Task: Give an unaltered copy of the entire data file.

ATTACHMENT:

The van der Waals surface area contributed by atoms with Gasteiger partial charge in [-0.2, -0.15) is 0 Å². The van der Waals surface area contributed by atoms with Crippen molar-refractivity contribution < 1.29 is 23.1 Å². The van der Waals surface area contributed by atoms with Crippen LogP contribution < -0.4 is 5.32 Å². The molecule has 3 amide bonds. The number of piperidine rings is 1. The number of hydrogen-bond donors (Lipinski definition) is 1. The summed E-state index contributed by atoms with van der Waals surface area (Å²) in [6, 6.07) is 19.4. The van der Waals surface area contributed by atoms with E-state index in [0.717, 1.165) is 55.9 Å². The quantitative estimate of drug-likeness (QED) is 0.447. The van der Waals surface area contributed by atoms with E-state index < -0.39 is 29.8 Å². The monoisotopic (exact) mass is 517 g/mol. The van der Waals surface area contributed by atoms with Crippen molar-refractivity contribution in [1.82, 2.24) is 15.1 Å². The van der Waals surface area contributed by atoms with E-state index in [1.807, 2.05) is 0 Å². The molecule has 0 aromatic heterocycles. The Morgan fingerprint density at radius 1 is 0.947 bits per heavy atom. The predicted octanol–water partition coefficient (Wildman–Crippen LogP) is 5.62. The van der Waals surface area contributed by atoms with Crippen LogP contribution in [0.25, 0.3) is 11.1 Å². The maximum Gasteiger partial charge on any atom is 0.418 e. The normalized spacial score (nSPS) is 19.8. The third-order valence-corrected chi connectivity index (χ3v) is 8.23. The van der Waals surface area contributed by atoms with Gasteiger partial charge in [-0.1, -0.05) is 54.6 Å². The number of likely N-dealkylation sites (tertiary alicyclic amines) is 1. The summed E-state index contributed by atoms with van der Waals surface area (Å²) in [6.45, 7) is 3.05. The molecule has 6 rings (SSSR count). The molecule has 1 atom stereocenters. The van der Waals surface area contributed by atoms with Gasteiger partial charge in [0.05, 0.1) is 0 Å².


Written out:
The van der Waals surface area contributed by atoms with Gasteiger partial charge in [-0.2, -0.15) is 0 Å². The van der Waals surface area contributed by atoms with Crippen molar-refractivity contribution < 1.29 is 23.1 Å². The van der Waals surface area contributed by atoms with Crippen LogP contribution < -0.4 is 5.32 Å². The molecule has 3 amide bonds. The number of piperidine rings is 1. The number of hydrogen-bond donors (Lipinski definition) is 1. The summed E-state index contributed by atoms with van der Waals surface area (Å²) in [6, 6.07) is 19.4. The van der Waals surface area contributed by atoms with E-state index in [0.717, 1.165) is 55.9 Å². The quantitative estimate of drug-likeness (QED) is 0.447. The van der Waals surface area contributed by atoms with E-state index < -0.39 is 29.8 Å². The monoisotopic (exact) mass is 517 g/mol. The van der Waals surface area contributed by atoms with Crippen molar-refractivity contribution in [1.82, 2.24) is 15.1 Å². The van der Waals surface area contributed by atoms with E-state index in [1.807, 2.05) is 0 Å². The molecule has 0 aromatic heterocycles. The Morgan fingerprint density at radius 1 is 0.947 bits per heavy atom. The predicted octanol–water partition coefficient (Wildman–Crippen LogP) is 5.62. The van der Waals surface area contributed by atoms with Crippen LogP contribution in [0.25, 0.3) is 11.1 Å². The maximum Gasteiger partial charge on any atom is 0.418 e. The normalized spacial score (nSPS) is 19.8. The third-order valence-corrected chi connectivity index (χ3v) is 8.23. The van der Waals surface area contributed by atoms with Gasteiger partial charge in [-0.1, -0.05) is 54.6 Å². The number of likely N-dealkylation sites (tertiary alicyclic amines) is 1. The summed E-state index contributed by atoms with van der Waals surface area (Å²) in [6.45, 7) is 3.05. The molecule has 6 rings (SSSR count). The molecule has 1 atom stereocenters. The van der Waals surface area contributed by atoms with Gasteiger partial charge in [0.05, 0.1) is 0 Å².